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NAFTA, free trade, South Dakota Economy.


In August 1992, representatives of Canada, Mexico, and the United States concluded their negotiations of the North American Free Trade Agreement (NAFTA). The treaty has been subsequently signed and ratified by all three countries. As of January 1, 1994, NAFTA created the largest free trade area in the world, with more than 360 million people and a combined gross domestic product of roughly $6.5 trillion (in U.S. dollars). A comparison of NAFTA with the European Union (EU) is provided in appendix A. NAFTA essentially lifts trade barriers between Mexico, Canada, and the United States. At the time of signing of the NAFTA, Canada and United States had eliminated tariffs on most of their bilateral trade as a result of free trade agreement between these two countries. In 1992, Mexican tariffs on imports from United States averaged about 10 percent whereas U.S. tariffs on imports from Mexico averaged about 4 percent. NAFTA eliminates tariffs on trade among the three countries over the period of 15 years, and substantially reduces nontariff trade barriers (such as import quotas, sanitary regulations, and licensing requirements) over the same period (Kehoe and Kehoe, 1994b, p.21). NAFTA also addresses the issue of capital mobility. Before NAFTA, the U.S. and Canada had few restrictions on capital flows. Prior to NAFTA, Mexican laws prohibited private ownership, foreign or domestic, in the petroleum industry and parts of the petrochemical industry. Mexican laws also restricted foreign investment in the financial and insurance sectors and had institutionalized communal ownership of much agricultural lands. NAFTA immediately ensures the free flow of capital throughout the region (Kehoe and Kehoe, 1994b, p.21). A summary of the important provisions of NAFTA, by sector, can be found in Appendix B. The main objective of this paper is to identify the economic impacts of NAFTA on the U.S. economy, the South Dakota economy, and the agricultural sector of the South Dakota economy in particular. Following the introduction, a discussion of why nations trade, and the expected impacts of NAFTA are provided in sections II, and III, respectively. We then discuss the economy wide impacts in section IV and impacts on U.S. agriculture in section V. Impacts on South Dakota's economy are presented in section VI. Finally, section VII is devoted to summary and conclusions.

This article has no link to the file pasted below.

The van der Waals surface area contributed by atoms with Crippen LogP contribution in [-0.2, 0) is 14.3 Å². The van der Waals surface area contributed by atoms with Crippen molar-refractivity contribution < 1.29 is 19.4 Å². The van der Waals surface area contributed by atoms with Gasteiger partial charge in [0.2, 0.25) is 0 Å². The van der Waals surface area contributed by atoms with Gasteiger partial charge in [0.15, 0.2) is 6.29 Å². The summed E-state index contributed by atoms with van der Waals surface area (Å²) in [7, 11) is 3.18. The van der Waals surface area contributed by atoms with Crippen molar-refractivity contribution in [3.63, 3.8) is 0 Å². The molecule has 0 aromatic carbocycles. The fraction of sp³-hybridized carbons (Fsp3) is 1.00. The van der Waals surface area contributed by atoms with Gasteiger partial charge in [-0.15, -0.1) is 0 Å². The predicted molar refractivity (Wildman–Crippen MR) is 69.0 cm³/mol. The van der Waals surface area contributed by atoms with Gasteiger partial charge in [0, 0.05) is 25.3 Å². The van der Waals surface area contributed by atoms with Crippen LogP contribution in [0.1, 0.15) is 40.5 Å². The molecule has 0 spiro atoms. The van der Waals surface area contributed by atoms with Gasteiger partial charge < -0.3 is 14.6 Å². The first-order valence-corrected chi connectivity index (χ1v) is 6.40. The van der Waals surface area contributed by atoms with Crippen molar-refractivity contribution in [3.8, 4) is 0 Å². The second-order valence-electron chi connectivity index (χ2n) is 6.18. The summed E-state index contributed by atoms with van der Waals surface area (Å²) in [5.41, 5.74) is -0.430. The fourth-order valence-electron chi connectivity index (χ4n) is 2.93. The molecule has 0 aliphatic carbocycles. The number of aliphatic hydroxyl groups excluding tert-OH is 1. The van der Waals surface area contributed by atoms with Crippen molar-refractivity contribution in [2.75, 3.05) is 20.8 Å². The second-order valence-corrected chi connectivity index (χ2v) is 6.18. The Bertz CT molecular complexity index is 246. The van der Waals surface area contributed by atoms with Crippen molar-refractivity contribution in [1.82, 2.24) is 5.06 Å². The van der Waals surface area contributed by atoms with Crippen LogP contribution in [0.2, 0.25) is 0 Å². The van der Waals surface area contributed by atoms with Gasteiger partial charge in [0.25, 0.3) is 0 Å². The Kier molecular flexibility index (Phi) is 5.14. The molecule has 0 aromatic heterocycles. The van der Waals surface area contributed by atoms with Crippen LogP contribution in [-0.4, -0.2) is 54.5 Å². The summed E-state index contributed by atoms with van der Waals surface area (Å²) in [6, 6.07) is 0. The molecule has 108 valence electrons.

Department of Economics, South Dakota State University

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